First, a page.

GENEVA (7 February 2017) – The United Nations Special Rapporteur on the promotion of freedom of opinion and expression, David Kaye, today called on the Thai authorities to stop using lèse-majesté provisions as a political tool to stifle critical speech. In Thailand, defaming, insulting or threatening the royal family carries a penalty of three to fifteen years’ imprisonment.
“Public figures, including those exercising the highest political authority, may be subject to criticism, and the fact that some forms of expression are considered to be insulting to a public figure is not sufficient to justify restrictions or penalties,” the expert underlined.
“The lèse-majesté provision of the Thai Criminal Code is incompatible with international human rights law,” Mr. Kaye said, “and this is a concern that I and my predecessors have raised on numerous occasions with the authorities.”
The expert’s call comes as law student activist Jatupat Boonpatararaksa awaits trial for defaming the crown. Mr. Boonpatararaksa is the first person charged with lèse-majesté since the new King, Maha Vajiralongkorn Bodindradebayavarangkun, acceded the throne on 1 December 2016.
On 2 December 2016, Mr. Boonpatararaksa was arrested and charged under the lèse-majesté provision of the Criminal Code and under the Computer Crimes Act, after having shared a BBC news article on the new King and quoted content of the news on his private Facebook page.
Mr. Boonpatararaksa is currently in detention after his bail was revoked by an appeals court on 27 December, reportedly justified by the case’s sensitive matter and on public order and national security grounds. “I concerned about reports that the court hearing on his bail took place behind closed doors, in contradiction to the right to a fair and public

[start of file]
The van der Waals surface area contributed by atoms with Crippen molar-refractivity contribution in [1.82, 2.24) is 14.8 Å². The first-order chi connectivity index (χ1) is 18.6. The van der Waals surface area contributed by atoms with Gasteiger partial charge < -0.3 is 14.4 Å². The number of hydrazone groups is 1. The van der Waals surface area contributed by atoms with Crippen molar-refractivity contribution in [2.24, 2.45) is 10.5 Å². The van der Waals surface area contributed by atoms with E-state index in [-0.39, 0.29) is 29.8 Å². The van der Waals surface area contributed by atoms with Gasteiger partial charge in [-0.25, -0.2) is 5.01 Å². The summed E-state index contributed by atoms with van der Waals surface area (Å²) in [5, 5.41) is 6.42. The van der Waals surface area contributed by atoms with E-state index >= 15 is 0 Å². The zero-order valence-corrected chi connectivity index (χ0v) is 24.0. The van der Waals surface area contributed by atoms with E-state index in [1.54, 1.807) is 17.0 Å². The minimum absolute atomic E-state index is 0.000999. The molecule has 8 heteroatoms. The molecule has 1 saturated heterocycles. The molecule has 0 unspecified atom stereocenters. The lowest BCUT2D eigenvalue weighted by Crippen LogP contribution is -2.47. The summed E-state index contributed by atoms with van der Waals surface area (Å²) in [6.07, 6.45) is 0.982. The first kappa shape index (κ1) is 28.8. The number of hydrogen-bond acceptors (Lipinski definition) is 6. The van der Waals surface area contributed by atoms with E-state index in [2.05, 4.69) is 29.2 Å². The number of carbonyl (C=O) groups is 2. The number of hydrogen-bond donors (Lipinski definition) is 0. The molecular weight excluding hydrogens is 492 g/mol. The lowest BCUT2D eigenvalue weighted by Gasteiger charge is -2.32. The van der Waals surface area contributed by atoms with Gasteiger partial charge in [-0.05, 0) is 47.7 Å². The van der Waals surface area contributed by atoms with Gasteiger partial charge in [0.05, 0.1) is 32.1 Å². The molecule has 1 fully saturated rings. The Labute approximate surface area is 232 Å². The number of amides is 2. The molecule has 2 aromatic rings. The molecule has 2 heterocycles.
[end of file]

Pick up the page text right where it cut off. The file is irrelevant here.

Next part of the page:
hearing,” the Special Rapporteur said.
Earlier this month, on 1 February, his remand was extended for another 10 days. His next appearance before the court to hear whether there will be a new extension or not is on 10 February. No trial date has been confirmed.
In September 2016, the Thai Prime Minister revoked a previous order that granted military tribunals the authority to try lèse-majesté cases. All lèse-majesté acts committed after September 2016 will be tried at civilian courts.
However, actions committed before September 2016 continue to be brought before military tribunals, which have applied harsher penalties on lèse-majesté cases. In 2015, a military tribunal sentenced Phongsak Sribunpeng to 30 years, Ms. Sasiwimol Ptaomwongfa-ngam to 28 years and Mr. Thiansutham Suttijitseranee to 25 years imprisonment for criticizing the
monarchy on Facebook.
“Lesè-majesté provisions have no place in a democratic country. I urge the authorities of Thailand to take steps to revise the country’s Criminal Code and to repeal the law that establishes a justification for criminal prosecution,” the human rights expert stressed.
Mr. David Kaye (USA) was appointed as Special Rapporteur on the promotion and protection of the right to freedom of opinion and expression in August 2014 by the UN Human Rights Council. As a Special Rapporteurs, he is part of what is known as the Special Procedures of the Human Rights Council. Special Procedures, the largest body of independent experts in the UN Human Rights system, is the general name of the Council’s independent fact-finding and monitoring mechanisms that address either specific country situations or thematic issues in all parts of the world. Special Procedures’ experts work on a voluntary basis; they are not UN staff and do not receive a salary for their work. They are independent from any
government or organization and serve in their individual capacity.
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